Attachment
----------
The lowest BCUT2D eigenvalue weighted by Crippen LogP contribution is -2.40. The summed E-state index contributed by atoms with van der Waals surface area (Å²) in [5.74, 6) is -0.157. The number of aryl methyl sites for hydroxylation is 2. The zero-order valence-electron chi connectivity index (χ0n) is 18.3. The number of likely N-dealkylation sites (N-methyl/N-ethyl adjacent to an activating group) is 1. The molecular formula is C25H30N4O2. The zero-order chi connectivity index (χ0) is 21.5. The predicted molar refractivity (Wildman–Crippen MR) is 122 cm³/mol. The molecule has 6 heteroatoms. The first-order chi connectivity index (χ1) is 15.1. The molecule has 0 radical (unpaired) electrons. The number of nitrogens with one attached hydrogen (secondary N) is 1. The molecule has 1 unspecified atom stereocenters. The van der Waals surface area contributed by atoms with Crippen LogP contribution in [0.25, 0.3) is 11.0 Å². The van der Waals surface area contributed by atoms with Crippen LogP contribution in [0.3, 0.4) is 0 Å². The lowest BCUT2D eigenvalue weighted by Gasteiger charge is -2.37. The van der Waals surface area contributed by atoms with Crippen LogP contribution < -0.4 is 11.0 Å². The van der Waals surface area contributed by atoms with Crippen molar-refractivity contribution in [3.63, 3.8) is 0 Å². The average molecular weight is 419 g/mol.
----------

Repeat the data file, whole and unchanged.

The lowest BCUT2D eigenvalue weighted by Crippen LogP contribution is -2.40. The summed E-state index contributed by atoms with van der Waals surface area (Å²) in [5.74, 6) is -0.157. The number of aryl methyl sites for hydroxylation is 2. The zero-order valence-electron chi connectivity index (χ0n) is 18.3. The number of likely N-dealkylation sites (N-methyl/N-ethyl adjacent to an activating group) is 1. The molecular formula is C25H30N4O2. The zero-order chi connectivity index (χ0) is 21.5. The predicted molar refractivity (Wildman–Crippen MR) is 122 cm³/mol. The molecule has 6 heteroatoms. The first-order chi connectivity index (χ1) is 15.1. The molecule has 0 radical (unpaired) electrons. The number of nitrogens with one attached hydrogen (secondary N) is 1. The molecule has 1 unspecified atom stereocenters. The van der Waals surface area contributed by atoms with Crippen LogP contribution in [0.25, 0.3) is 11.0 Å². The van der Waals surface area contributed by atoms with Crippen LogP contribution in [0.3, 0.4) is 0 Å². The lowest BCUT2D eigenvalue weighted by Gasteiger charge is -2.37. The van der Waals surface area contributed by atoms with Crippen LogP contribution < -0.4 is 11.0 Å². The van der Waals surface area contributed by atoms with Crippen molar-refractivity contribution in [3.63, 3.8) is 0 Å². The average molecular weight is 419 g/mol.